Consider, by comparison, the discipline of women’s cramped physical postures and attenuated stride. This discipline can be relaxed in the company of women; it generally is at its most strenuous in the company of men. * Like men’s emotional restraint, women’s physical restraint is required by men. But unlike the case of men’s emotional restraint, women’s physical restraint is not rewarded. What do we get for it? Respect and esteem and acceptance? No. They mock us and parody our mincing steps. We look silly, incompetent, weak and generally contemptible. Our exercise of this discipline tends to low esteem and low self-esteem. It does not benefit us. It fits in a network of behaviors through which we constantly announce to others our membership in a lower caste and our unwillingness and/or inability to defend our bodily or moral integrity. It is degrading and part of a pattern of degradation.

Acceptable behavior for both groups, men and women, involves a required restraint that seems in itself silly and perhaps damaging. But the social effect is drastically different. The woman’s restraint is part of a structure oppressive to women; the man’s restraint is part of a structure oppressive to women.

(*Cf., Let’s Take Back OUT Space: “Female” and “Male ” Body Language as a Result of Patriarchal Structures, by Marianne Wex (Frauenliteratureverlag Hermine Fees, West Germany, 1979), especially p. 173. This remarkable book presents literally thousands of candid photographs of women and men, in public, seated, standing and lying down. It vividly demonstrates the very systematic differences in women’s and men’s postures and gestures.)


One is marked for application of oppressive pressures by one’s membership in some group or category. Much of one’s suffering and frustration befalls one partly or largely because one is a member of that category. In the case at hand, it is the category, woman. Being a woman is a major factor in my not having a better job than I do; being a woman selects me as a likely victim of sexual assault or harassment; it is my being a woman that reduces the power of my anger to a proof of my insanity. If a woman has little or no economic or political power, or achieves little of what she wants to achieve a major causal factor in this is that she is a woman. For any woman of any race or economic class, being a woman is significantly attached to whatever disadvantages and deprivations she suffers, be they great or small.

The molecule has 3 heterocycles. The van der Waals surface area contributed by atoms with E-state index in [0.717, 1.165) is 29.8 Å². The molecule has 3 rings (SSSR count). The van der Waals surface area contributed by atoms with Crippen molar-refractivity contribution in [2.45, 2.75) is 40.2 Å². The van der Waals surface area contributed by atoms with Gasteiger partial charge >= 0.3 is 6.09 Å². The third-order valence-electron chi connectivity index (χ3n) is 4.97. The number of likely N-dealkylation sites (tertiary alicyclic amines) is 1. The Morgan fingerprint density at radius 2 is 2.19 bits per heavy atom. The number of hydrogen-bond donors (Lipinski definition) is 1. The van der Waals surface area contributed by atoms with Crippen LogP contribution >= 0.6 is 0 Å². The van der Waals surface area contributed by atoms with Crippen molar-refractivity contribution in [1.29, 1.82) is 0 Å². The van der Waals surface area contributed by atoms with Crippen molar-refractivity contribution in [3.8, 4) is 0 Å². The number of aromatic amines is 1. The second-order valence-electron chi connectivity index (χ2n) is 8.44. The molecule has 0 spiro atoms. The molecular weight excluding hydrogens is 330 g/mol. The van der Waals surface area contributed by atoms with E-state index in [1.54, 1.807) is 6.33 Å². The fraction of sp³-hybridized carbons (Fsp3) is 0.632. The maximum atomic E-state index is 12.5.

None of this is the case with respect to a person’s being a man. Simply being a man is not what stands between him and a better job; whatever assaults and harassments he is subject to, being male is not what selects him for victimization; being male is not a factor which would make his anger impotent-quite the opposite. If a man has little or no material or political power, or achieves little of what he wants to achieve, his being male is no part of the explanation. Being male is something he has going/or him, even if race or class or age or disability is going against him.

Women are oppressed, as women. Members of certain racial and/or economic groups and classes, both the males and the females, are oppressed as members of those races and/or classes. But men are not oppressed as men.

… and isn’t it strange that any of us should have been confused and mystified about such a simple thing?


1. This example is derived from Daddy Was A Number Runner, by Louise Meriwether (Prentice-Hall, Englewood Cliffs, New Jersey, 1970), p.144.

From: Marilyn Frye, The Politics of Reality (Trumansburg, N.Y.,: The Crossing Press, 1983).